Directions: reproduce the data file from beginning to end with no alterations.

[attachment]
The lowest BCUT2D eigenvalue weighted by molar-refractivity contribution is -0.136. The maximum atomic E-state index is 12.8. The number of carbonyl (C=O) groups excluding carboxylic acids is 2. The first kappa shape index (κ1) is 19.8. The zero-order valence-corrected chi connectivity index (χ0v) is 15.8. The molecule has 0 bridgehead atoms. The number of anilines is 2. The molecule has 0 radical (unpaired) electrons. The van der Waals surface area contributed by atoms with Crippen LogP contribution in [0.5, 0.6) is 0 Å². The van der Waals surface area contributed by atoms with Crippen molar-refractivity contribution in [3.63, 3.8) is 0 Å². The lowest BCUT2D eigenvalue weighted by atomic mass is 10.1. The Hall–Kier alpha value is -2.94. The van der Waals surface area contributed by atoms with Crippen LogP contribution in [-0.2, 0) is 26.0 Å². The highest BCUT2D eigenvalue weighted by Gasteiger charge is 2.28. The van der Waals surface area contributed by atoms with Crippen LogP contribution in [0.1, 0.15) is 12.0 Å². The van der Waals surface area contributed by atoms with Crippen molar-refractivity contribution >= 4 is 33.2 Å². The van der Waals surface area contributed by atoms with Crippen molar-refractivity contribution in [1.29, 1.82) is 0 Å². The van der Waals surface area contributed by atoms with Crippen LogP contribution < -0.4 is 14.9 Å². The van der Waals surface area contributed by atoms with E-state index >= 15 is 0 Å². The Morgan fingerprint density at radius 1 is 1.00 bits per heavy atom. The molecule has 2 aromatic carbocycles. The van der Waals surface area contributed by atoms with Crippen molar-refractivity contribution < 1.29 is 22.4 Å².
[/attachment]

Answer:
The lowest BCUT2D eigenvalue weighted by molar-refractivity contribution is -0.136. The maximum atomic E-state index is 12.8. The number of carbonyl (C=O) groups excluding carboxylic acids is 2. The first kappa shape index (κ1) is 19.8. The zero-order valence-corrected chi connectivity index (χ0v) is 15.8. The molecule has 0 bridgehead atoms. The number of anilines is 2. The molecule has 0 radical (unpaired) electrons. The van der Waals surface area contributed by atoms with Crippen LogP contribution in [0.5, 0.6) is 0 Å². The van der Waals surface area contributed by atoms with Crippen molar-refractivity contribution in [3.63, 3.8) is 0 Å². The lowest BCUT2D eigenvalue weighted by atomic mass is 10.1. The Hall–Kier alpha value is -2.94. The van der Waals surface area contributed by atoms with Crippen LogP contribution in [-0.2, 0) is 26.0 Å². The highest BCUT2D eigenvalue weighted by Gasteiger charge is 2.28. The van der Waals surface area contributed by atoms with Crippen LogP contribution in [0.1, 0.15) is 12.0 Å². The van der Waals surface area contributed by atoms with Crippen molar-refractivity contribution >= 4 is 33.2 Å². The van der Waals surface area contributed by atoms with Crippen molar-refractivity contribution in [1.29, 1.82) is 0 Å². The van der Waals surface area contributed by atoms with Crippen LogP contribution < -0.4 is 14.9 Å². The van der Waals surface area contributed by atoms with E-state index >= 15 is 0 Å². The Morgan fingerprint density at radius 1 is 1.00 bits per heavy atom. The molecule has 2 aromatic carbocycles. The van der Waals surface area contributed by atoms with Crippen molar-refractivity contribution < 1.29 is 22.4 Å².